Based on book sales, the character was the most popular superhero of the 1940s, outselling even Superman . [1] [2] Fawcett expanded the franchise to include other "Marvels", primarily Marvel Family associates Mary Marvel and Captain Marvel Jr. , who can harness Billy's powers as well. Captain Marvel was also the first comic book superhero to be adapted into film, in a 1941 Republic Pictures serial titled Adventures of Captain Marvel .

After the success of National Comics ' new superhero characters Superman and Batman , Fawcett Publications started its own comics division in 1939, recruiting writer Bill Parker to create several hero characters for the first title in their line, tentatively titled Flash Comics . Besides penning stories featuring Ibis the Invincible , Spy Smasher , Golden Arrow , Lance O'Casey , Scoop Smith , and Dan Dare for the new book, Parker also wrote a story about a team of six superheroes, each possessing a special power granted to them by a mythological figure. [10]

The thing about Captain Marvel is that the character is so pure and child-friendly at its core that it forces writers to modify their approach accordingly. As a result, more so than any other episode this season, "Power of Shazam" was geared more towards kids than it was us children-at-heart adults. That's more of an observation than a criticism, mind you. In embracing nearly every aspect of the Captain Marvel mythos – from Dr. Sivana and family, to Black Adam , the Wizard Shazam, the Rock of Eternity, the Seven Deadly Enemies of Man and everything in between – the episode delivered plenty of wonderfully crazy high concepts to meet its normal standard of inspired craziness.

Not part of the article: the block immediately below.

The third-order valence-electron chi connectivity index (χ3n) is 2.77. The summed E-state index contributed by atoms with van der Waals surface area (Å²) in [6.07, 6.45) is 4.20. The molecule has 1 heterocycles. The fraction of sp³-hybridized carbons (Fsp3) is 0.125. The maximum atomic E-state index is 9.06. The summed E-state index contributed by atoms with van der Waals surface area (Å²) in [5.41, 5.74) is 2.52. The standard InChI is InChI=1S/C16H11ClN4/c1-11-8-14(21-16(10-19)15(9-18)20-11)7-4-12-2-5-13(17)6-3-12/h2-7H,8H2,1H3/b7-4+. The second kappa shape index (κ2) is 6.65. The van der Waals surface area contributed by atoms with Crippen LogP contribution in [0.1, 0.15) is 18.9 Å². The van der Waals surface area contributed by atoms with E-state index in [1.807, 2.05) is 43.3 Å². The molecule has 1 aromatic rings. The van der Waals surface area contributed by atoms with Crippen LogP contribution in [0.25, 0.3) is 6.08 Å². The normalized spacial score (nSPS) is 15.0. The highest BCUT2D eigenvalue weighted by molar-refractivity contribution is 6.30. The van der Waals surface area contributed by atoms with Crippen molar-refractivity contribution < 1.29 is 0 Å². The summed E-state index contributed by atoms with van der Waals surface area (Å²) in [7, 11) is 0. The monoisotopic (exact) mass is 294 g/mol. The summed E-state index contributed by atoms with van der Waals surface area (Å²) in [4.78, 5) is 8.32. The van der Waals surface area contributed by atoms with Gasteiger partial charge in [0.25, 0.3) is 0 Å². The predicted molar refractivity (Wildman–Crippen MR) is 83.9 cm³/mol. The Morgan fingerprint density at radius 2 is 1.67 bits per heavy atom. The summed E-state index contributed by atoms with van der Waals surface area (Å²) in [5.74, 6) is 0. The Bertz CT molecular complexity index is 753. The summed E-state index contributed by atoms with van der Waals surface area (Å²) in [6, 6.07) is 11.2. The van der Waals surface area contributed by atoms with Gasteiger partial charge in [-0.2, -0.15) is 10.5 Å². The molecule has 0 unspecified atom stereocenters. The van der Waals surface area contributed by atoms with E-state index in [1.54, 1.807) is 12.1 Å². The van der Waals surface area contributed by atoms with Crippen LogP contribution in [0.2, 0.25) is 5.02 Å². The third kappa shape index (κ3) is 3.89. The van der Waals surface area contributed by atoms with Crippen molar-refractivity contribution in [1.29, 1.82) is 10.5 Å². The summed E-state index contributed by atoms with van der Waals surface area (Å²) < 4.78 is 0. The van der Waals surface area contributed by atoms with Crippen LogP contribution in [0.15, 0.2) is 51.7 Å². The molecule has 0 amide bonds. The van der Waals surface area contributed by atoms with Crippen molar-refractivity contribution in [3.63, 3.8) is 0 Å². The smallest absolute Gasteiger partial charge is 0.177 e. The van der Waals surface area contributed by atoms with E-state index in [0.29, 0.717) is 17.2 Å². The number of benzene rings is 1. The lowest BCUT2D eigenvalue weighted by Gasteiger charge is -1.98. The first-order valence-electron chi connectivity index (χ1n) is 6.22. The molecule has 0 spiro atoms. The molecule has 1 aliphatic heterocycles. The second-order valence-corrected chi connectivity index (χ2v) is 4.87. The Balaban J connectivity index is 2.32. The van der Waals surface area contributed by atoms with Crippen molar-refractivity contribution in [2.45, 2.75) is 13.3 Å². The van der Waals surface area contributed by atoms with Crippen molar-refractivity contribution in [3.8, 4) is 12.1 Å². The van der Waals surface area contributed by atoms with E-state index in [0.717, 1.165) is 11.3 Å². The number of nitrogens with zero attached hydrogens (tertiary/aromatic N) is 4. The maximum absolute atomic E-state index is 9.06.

If there was one main difference between " The Power of Shazam " and the majority of this season's outings, it's that the episode had more of a classic, saccharine sweet Disney vibe than the tongue-in-cheek, post-modern color it often takes on. Again, that's not really meant as a criticism. I loved the way the episode used both Billy Batson's oppressive life in an orphanage and the arrival of Black Adam to underscore his yearning for a family before finally paying it off with the arrival of Mary Marvel. It made for a rather heart-warming conclusion and certainly paved the way for the debut of the larger Marvel family in future episodes.

There was also plenty of action to satisfy both younger and older fans of the show alike. Batman's mech-warrior armor made another cool appearance, and the super-powered slugfests between first Captain Marvel and Black Adam and later Marvel and the magically-charged "Captain" Sivana made for some awesome action-packed sequences. As noted in last week's review, the series' animation seems to be growing sharper and more impressive as the season goes on. Having a character as unapologetically maniacal as Sivana along to punctuate the blows with such comments as "You're no match for me, Bat boob!" never hurt an action scene, either.

Written and illustrated by Jerry Ordway, The Power of Shazam was DC’s attempt at a Captain Marvel relaunch in the early ’90s. A Shazam series in the late ’80s failed to reinvent the character and the final purchase of all of Fawcett’s assets allowed a relaunch closer to the original Fawcett Comics origins.

I love Captain Marvel (aka Shazam) and remember watching the show when I was little. First apppearing in Whiz Comics #2 (February 1940), the character didn’t ever reach his early popularity even when acquired by DC in the ’70s. Here, Ordway manages to pull together both the past and modernize it in a way that makes The Power of Shazam a great looking book and a fun read.

I really enjoy the modernized Captain Marvel story. Ordway tightened the story by bringing together a lot of the aspects of the original comics into one concise story that still leaves plenty of room for exploration. Captain Marvel was always very cartoony but the dream of kids who read comic books. He was a kid, treated as an adult, and who got to play in the big leagues with other heroes like Superman and Batman…and Ordway captures this perfectly.


51HuFvHbbGL